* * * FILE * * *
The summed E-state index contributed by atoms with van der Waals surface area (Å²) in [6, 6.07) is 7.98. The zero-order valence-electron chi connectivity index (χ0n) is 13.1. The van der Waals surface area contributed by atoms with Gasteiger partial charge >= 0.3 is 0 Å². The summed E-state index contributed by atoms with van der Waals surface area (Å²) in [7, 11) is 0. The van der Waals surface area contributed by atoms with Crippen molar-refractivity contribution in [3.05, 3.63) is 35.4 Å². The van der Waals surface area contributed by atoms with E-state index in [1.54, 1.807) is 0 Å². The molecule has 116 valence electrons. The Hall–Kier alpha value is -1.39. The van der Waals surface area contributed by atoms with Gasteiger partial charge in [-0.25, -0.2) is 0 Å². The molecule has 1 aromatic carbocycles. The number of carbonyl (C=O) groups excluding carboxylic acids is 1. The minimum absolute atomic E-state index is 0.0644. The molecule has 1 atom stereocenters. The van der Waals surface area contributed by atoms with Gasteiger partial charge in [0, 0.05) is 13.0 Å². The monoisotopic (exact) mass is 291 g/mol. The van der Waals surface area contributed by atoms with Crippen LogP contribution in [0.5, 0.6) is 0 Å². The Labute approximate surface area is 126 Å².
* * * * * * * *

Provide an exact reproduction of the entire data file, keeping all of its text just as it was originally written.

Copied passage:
The summed E-state index contributed by atoms with van der Waals surface area (Å²) in [6, 6.07) is 7.98. The zero-order valence-electron chi connectivity index (χ0n) is 13.1. The van der Waals surface area contributed by atoms with Gasteiger partial charge >= 0.3 is 0 Å². The summed E-state index contributed by atoms with van der Waals surface area (Å²) in [7, 11) is 0. The van der Waals surface area contributed by atoms with Crippen molar-refractivity contribution in [3.05, 3.63) is 35.4 Å². The van der Waals surface area contributed by atoms with E-state index in [1.54, 1.807) is 0 Å². The molecule has 116 valence electrons. The Hall–Kier alpha value is -1.39. The van der Waals surface area contributed by atoms with Gasteiger partial charge in [-0.25, -0.2) is 0 Å². The molecule has 1 aromatic carbocycles. The number of carbonyl (C=O) groups excluding carboxylic acids is 1. The minimum absolute atomic E-state index is 0.0644. The molecule has 1 atom stereocenters. The van der Waals surface area contributed by atoms with Gasteiger partial charge in [0, 0.05) is 13.0 Å². The monoisotopic (exact) mass is 291 g/mol. The van der Waals surface area contributed by atoms with Crippen LogP contribution in [0.5, 0.6) is 0 Å². The Labute approximate surface area is 126 Å².